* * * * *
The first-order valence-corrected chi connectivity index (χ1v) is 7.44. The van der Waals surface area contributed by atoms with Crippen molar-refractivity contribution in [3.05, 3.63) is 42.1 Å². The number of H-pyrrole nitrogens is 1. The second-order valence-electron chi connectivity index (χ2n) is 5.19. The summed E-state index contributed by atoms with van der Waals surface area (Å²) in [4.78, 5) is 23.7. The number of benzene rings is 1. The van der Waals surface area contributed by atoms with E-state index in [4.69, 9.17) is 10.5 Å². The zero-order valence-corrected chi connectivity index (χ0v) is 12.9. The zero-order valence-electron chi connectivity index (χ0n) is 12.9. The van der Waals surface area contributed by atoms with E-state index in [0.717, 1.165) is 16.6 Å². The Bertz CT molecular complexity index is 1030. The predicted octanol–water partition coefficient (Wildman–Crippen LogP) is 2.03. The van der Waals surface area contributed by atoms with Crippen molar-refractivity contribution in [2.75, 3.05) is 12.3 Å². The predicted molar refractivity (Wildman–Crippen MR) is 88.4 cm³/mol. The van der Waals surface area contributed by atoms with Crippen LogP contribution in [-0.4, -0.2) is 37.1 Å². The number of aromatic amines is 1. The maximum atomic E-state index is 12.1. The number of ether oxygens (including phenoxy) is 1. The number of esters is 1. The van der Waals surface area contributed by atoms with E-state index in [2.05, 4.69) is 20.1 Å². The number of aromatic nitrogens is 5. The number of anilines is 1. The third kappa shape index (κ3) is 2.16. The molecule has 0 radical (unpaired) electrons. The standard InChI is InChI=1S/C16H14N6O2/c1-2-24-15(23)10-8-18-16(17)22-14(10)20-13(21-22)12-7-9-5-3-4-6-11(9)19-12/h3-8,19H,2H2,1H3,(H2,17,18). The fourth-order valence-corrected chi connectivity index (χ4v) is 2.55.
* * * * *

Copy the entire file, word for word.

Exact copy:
The first-order valence-corrected chi connectivity index (χ1v) is 7.44. The van der Waals surface area contributed by atoms with Crippen molar-refractivity contribution in [3.05, 3.63) is 42.1 Å². The number of H-pyrrole nitrogens is 1. The second-order valence-electron chi connectivity index (χ2n) is 5.19. The summed E-state index contributed by atoms with van der Waals surface area (Å²) in [4.78, 5) is 23.7. The number of benzene rings is 1. The van der Waals surface area contributed by atoms with E-state index in [4.69, 9.17) is 10.5 Å². The zero-order valence-corrected chi connectivity index (χ0v) is 12.9. The zero-order valence-electron chi connectivity index (χ0n) is 12.9. The van der Waals surface area contributed by atoms with E-state index in [0.717, 1.165) is 16.6 Å². The Bertz CT molecular complexity index is 1030. The predicted octanol–water partition coefficient (Wildman–Crippen LogP) is 2.03. The van der Waals surface area contributed by atoms with Crippen molar-refractivity contribution in [2.75, 3.05) is 12.3 Å². The predicted molar refractivity (Wildman–Crippen MR) is 88.4 cm³/mol. The van der Waals surface area contributed by atoms with Crippen LogP contribution in [-0.4, -0.2) is 37.1 Å². The number of aromatic amines is 1. The maximum atomic E-state index is 12.1. The number of ether oxygens (including phenoxy) is 1. The number of esters is 1. The van der Waals surface area contributed by atoms with E-state index in [2.05, 4.69) is 20.1 Å². The number of aromatic nitrogens is 5. The number of anilines is 1. The third kappa shape index (κ3) is 2.16. The molecule has 0 radical (unpaired) electrons. The standard InChI is InChI=1S/C16H14N6O2/c1-2-24-15(23)10-8-18-16(17)22-14(10)20-13(21-22)12-7-9-5-3-4-6-11(9)19-12/h3-8,19H,2H2,1H3,(H2,17,18). The fourth-order valence-corrected chi connectivity index (χ4v) is 2.55.